Victim 5: Annette Nicholls: 'Overnight, she got into heroin and it changed her'
Wednesday 13 December 2006
Four years ago, Annette Nicholls seemed to be heading for a career of which she could feel justifiably proud.
She had completed a four-year beautician's course at Suffolk College in Ipswich and, as her many friends in the town attested yesterday, was set on a path towards her own business.
Annette was often to be found in her friends' homes, helping with make-up, offering advice and providing treatments to women who wanted a complexion and long brown hair like hers. It was some achievement for a young woman, then 25, who was bringing up a young son, Farron, single-handedly.
Then, virtually overnight, heroin had her in its grip. No one is quite sure how it started - some say that boyfriends were an influence - but her habit left her in dire need of money to maintain her supply. Within a few months she was plying her trade in Ipswich's red-light district.
Last night, it seemed that Annette had paid for this decision with her life, when police officers found two bodies in the Levington district in Ipswich.
If, as seems likely, she was attacked by the town's serial killer, she is unlikely to have stood a chance: the slight 29-year-old was just 5ft 3in. Though the body has not been formally identified detectives say they "fear the worst" for Annette.
Her cousin Tanya Nicholls, 37, is haunted by the thought that she did not do more to make Netty, as Annette was known, give up her risky work.
"She used to be such an absolutely outstanding person with the most lovely personality," Tanya said yesterday. "She was stunningly beautiful inside and out. I was so proud of her when she passed her course.
"But then almost overnight she got into heroin and it changed her. It was a bit like flicking a light switch."
Many friends say that it was not in Annette's character to take risks with her personal safety. She was regarded as someone who was extremely organised. Her house was immaculate, and her car was always taxed and insured.
Some chart her life's descent into chaos from the day after she left her small, semi-detached council house on Ipswich's Greenwich estate, where she raised Farron - who is now eight - during his pre-school years.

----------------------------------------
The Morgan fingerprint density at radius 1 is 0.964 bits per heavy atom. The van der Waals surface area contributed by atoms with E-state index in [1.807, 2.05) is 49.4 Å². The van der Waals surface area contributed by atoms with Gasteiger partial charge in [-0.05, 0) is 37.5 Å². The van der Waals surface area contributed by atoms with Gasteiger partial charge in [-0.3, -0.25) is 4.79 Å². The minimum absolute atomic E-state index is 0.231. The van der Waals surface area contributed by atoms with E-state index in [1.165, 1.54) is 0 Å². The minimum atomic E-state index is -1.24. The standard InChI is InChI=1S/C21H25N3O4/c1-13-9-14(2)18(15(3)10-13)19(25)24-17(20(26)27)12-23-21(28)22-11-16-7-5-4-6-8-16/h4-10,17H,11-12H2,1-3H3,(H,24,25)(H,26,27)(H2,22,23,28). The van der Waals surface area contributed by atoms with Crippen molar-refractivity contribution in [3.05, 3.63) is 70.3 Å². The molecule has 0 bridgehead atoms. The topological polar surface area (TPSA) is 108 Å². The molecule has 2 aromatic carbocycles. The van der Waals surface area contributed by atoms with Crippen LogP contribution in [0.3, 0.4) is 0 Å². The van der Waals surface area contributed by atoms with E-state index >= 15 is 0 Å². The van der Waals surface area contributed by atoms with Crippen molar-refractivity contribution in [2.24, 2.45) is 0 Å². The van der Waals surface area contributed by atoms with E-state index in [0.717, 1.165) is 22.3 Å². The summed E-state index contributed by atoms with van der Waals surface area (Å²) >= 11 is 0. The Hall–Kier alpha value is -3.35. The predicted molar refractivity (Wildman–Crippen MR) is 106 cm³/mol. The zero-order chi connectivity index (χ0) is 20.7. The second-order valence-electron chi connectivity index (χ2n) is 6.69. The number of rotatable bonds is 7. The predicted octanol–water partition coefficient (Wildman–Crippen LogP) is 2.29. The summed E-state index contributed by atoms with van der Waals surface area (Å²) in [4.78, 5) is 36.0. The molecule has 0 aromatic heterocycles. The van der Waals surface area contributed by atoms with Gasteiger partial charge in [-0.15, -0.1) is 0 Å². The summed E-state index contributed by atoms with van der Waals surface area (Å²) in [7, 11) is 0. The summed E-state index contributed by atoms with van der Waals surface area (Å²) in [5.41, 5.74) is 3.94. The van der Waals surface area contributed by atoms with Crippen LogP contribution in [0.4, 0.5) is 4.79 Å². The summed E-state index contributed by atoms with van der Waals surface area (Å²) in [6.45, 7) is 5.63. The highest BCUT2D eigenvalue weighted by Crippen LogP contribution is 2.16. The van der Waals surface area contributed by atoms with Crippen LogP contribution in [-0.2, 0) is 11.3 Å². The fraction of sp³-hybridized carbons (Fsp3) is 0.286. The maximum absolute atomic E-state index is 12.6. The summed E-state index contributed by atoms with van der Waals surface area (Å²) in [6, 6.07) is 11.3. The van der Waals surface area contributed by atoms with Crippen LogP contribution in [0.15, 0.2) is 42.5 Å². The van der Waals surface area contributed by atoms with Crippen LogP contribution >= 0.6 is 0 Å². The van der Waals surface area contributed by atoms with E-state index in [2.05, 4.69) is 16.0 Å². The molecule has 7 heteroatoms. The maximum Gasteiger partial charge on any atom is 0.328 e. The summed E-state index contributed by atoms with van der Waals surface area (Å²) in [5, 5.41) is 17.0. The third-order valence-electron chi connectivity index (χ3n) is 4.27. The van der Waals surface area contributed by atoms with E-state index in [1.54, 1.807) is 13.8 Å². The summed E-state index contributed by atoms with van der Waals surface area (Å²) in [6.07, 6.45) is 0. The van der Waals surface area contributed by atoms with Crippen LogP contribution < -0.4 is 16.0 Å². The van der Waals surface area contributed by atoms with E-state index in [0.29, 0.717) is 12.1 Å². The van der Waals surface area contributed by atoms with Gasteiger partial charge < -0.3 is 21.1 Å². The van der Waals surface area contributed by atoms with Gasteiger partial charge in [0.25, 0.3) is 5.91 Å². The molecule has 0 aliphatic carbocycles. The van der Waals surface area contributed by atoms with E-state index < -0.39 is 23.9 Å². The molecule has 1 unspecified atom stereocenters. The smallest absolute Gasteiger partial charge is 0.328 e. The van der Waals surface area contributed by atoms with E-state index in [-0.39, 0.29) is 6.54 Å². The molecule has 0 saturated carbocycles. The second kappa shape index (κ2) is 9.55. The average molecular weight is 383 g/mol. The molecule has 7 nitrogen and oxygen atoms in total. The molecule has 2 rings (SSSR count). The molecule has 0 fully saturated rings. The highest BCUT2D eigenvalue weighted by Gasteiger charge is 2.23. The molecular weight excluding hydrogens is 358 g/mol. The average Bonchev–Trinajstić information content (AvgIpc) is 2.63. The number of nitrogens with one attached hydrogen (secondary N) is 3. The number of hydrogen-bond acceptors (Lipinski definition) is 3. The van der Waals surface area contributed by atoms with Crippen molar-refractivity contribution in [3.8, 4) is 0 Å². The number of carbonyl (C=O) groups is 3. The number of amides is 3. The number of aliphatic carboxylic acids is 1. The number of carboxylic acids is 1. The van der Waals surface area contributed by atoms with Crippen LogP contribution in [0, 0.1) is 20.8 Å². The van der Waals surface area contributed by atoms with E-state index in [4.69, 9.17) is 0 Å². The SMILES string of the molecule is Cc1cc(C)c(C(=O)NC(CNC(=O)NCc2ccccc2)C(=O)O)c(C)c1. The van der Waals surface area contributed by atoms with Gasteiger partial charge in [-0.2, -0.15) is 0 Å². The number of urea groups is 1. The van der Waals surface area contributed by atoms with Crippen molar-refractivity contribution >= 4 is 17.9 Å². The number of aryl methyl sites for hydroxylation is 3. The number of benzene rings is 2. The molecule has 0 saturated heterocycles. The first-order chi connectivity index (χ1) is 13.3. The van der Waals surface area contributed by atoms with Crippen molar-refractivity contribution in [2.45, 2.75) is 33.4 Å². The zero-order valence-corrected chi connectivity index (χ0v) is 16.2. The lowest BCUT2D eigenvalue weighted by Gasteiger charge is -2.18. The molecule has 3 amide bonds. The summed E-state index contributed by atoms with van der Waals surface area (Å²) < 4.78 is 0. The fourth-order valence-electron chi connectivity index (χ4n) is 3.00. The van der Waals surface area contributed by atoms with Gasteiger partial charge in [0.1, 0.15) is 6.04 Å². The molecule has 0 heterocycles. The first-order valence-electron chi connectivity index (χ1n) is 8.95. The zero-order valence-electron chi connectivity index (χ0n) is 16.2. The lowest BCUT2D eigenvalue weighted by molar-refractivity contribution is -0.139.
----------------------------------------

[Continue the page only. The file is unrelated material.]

Annette had evidently been encouraged by the council to move into a bigger, housing association home on the smart new Ravenwood estate nearby. The move coincided with Annette asking her mother, Rosemary (who is known locally as Kim), to play a more substantial role in caring for Farron. Her mother, with whom friends say Annette was once extremely close, readily agreed.
Her cousin saw her about three weeks ago, touting for business for kerb-crawlers in West End Road on the edge of the red-light area - yards from the place where one murder victim, Gemma Adams, was last seen alive on 15 November.
"She saw me riding past on a bike at around midnight and called me over to say, 'Hello'," Tanya said. "I was really worried for her because it was after the two other girls, Gemma and Tania, had been reported missing.
"But she didn't want to stop working. She just told me she was OK. The only other thing she said was, 'Don't tell anyone that you saw me here'. Now I just wish that I had picked her up and dragged her home."
Annette was understood to have been staying with a man in Ipswich when she failed to return to his house after going out to sell sex. Detectives say she was last seen at 9.50pm on Tuesday last week in Norwich Road, Ipswich, near the town's red-light area. She was reported missing by her family on Monday after they became worried about the murders.
After last night's discovery, Annette's mother was being comforted at her home in Ipswich and was too upset to comment.
Tanya said: "I don't know if she knew about Annette's prostitution. The pair of them used to be ever so close before she went off the rails, but she would never have approved of her being a prostitute."
International Women's Day 2014: The shocking statistics that show why it is still so important
Feminist quotes to inspire you on the International Women's Day
Oscar Pistorius trial first week: Never mind a media scrum – murder case becomes bizarre safari following the tracks of a wounded lion
International Women’s Day: 'When a man gives his opinion, he's a man. When a woman gives her opinion, she's a bitch' - feminist quotes from female icons to inspire you
Malaysia Airlines plane: Oil slick is first sign that missing flight crashed into sea killing up to 239 on board
Britain's top vet sparks controversy with call for ban on slashing animals' throats in 'ritual' slaughters for halal and kosher meat products
Ukraine crisis: Russia dismisses '3am ultimatum' as 'total nonsense'
If you're horrified by a flame-roasted dog, you should be shocked at a hog roast
Poor 'live like animals' says Boris's privately educated sister after going on 'poverty safari'
White people become less racist just by moving to more diverse areas, study finds
Exclusive: Impact of immigrants on British workers ‘negligible’
- 1 To those who can’t see the point of International Women’s Day: you are the very reason it exists
- 2 International Women's Day 2014: The shocking statistics that show why it is still so important
- 3 Saudi preacher who 'raped and tortured' his five -year-old daughter to death is released after paying 'blood money'
- 4 Orgasm machine to deliver climax at the push of a button
- 5 Liam Neeson turned down James Bond role because late wife Natasha Richardson said she wouldn't marry him if he took it